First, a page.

Day 17

Pedestrians and non-drivers, will often mistakenly glance at a car’s headlights as a judge of the driver’s intention, instead of looking at the face of the driver.

I’ve done this a few times.  Half-consciously I wheel my head down to see a front bumper hurtling towards me, and assume that the car will stop, when in actuality the driver is looking another way and is completely ignorant of my presence. 

It’s been demonstrated through brain scans that similar areas of the brain light up when we look at faces as when we look at headlights.  It’s understandable that we would accidentally take the ‘face’ of a car to be what we should look at when deciding to cross a street. 

However, while staring into the headlights of a car, someone walking down the street will think the car has ‘seen’ them, when the driver is actually distracted and looking the other way.  Experienced pedestrians and drivers always know to look at the face that matters, not the face that is most immediate. 

Perhaps we can apply this idea to personal conflict.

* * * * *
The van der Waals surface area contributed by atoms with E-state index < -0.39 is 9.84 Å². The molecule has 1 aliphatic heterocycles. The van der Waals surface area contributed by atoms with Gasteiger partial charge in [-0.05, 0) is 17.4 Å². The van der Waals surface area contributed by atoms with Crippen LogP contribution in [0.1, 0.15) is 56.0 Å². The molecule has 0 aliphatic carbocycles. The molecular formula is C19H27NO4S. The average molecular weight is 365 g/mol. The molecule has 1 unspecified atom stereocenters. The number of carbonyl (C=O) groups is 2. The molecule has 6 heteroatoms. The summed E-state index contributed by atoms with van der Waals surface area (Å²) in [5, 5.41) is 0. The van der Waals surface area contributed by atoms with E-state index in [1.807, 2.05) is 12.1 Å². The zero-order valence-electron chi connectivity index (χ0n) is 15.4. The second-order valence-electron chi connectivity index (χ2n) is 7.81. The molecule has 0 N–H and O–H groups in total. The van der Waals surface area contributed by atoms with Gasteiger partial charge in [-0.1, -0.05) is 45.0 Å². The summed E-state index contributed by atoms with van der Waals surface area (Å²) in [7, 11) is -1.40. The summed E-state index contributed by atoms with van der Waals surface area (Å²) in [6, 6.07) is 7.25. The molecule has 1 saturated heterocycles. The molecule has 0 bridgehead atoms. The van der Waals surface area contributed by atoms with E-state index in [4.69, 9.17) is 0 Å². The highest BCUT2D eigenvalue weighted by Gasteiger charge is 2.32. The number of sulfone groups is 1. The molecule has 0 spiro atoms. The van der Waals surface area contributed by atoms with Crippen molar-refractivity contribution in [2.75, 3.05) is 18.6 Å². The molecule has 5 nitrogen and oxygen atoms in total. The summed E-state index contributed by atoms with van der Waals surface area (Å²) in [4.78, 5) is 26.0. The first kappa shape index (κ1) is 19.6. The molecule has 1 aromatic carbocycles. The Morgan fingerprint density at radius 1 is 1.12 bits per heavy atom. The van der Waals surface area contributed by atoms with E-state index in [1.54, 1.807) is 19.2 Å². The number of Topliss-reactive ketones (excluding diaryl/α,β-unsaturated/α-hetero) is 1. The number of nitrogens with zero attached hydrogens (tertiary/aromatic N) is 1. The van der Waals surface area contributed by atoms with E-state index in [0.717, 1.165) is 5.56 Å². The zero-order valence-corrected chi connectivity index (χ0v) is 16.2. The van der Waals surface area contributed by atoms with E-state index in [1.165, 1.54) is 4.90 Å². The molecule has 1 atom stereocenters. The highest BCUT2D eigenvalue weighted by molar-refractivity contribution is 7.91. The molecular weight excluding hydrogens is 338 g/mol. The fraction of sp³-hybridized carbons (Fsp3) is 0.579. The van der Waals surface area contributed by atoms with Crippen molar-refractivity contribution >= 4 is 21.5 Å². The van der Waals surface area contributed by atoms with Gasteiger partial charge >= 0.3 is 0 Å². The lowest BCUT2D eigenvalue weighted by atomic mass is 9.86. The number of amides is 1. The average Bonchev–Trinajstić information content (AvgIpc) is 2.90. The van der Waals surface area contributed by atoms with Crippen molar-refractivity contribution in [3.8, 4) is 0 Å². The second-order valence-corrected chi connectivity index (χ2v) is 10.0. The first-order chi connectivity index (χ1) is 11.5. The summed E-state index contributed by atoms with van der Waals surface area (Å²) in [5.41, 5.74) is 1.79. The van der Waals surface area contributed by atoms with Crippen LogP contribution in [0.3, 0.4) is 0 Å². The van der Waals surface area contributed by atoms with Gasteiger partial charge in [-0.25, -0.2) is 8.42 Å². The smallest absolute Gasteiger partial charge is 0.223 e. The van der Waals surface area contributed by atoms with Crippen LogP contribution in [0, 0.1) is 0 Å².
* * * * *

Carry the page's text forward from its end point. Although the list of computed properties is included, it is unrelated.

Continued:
During arguments, there are very prominent, surface level elements: the words a person is saying, their accusasions, debasements, threats.  There are also deeply veiled, and more crucial elements:  their emotional state, intentions.  Even their pain.  A persons’ anger may be ‘driving’ straight towards you in the form of an outburst, or a snide remark.  Howerver, that person may be ‘looking’ in an entirely different direction.  A past memory, something reminiscent of another conversation, or even what happened to them that morning.  They may even be asleep at the wheel.

The tragic difficulty here is that, with people, there are only one set of eyes.  We must be even more skilled to look beyond the headlights.

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